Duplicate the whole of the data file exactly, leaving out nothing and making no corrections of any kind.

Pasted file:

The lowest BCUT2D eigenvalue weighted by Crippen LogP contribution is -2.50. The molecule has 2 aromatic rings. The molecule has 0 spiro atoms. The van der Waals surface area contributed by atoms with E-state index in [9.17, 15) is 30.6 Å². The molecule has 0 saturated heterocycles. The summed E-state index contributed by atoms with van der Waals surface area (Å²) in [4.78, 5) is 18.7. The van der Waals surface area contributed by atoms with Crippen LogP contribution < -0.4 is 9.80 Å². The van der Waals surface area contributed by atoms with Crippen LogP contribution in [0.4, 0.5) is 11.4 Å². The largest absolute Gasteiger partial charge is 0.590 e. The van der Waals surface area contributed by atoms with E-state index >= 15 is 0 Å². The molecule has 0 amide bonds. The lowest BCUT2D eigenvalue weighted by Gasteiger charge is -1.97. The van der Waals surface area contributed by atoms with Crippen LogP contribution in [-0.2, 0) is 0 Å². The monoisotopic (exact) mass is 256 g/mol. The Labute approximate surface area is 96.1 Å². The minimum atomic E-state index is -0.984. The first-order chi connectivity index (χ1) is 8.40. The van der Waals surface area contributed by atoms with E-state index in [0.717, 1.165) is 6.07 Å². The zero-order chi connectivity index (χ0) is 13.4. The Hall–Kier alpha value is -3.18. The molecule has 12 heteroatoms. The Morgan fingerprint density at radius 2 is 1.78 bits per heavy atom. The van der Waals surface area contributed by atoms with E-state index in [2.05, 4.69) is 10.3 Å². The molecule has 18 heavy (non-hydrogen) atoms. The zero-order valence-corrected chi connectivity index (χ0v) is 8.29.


The lowest BCUT2D eigenvalue weighted by Crippen LogP contribution is -2.50. The molecule has 2 aromatic rings. The molecule has 0 spiro atoms. The van der Waals surface area contributed by atoms with E-state index in [9.17, 15) is 30.6 Å². The molecule has 0 saturated heterocycles. The summed E-state index contributed by atoms with van der Waals surface area (Å²) in [4.78, 5) is 18.7. The van der Waals surface area contributed by atoms with Crippen LogP contribution < -0.4 is 9.80 Å². The van der Waals surface area contributed by atoms with Crippen LogP contribution in [0.4, 0.5) is 11.4 Å². The largest absolute Gasteiger partial charge is 0.590 e. The van der Waals surface area contributed by atoms with E-state index >= 15 is 0 Å². The molecule has 0 amide bonds. The lowest BCUT2D eigenvalue weighted by Gasteiger charge is -1.97. The van der Waals surface area contributed by atoms with Crippen LogP contribution in [-0.2, 0) is 0 Å². The monoisotopic (exact) mass is 256 g/mol. The Labute approximate surface area is 96.1 Å². The minimum atomic E-state index is -0.984. The first-order chi connectivity index (χ1) is 8.40. The van der Waals surface area contributed by atoms with E-state index in [0.717, 1.165) is 6.07 Å². The zero-order chi connectivity index (χ0) is 13.4. The Hall–Kier alpha value is -3.18. The molecule has 12 heteroatoms. The Morgan fingerprint density at radius 2 is 1.78 bits per heavy atom. The van der Waals surface area contributed by atoms with E-state index in [2.05, 4.69) is 10.3 Å². The molecule has 18 heavy (non-hydrogen) atoms. The zero-order valence-corrected chi connectivity index (χ0v) is 8.29.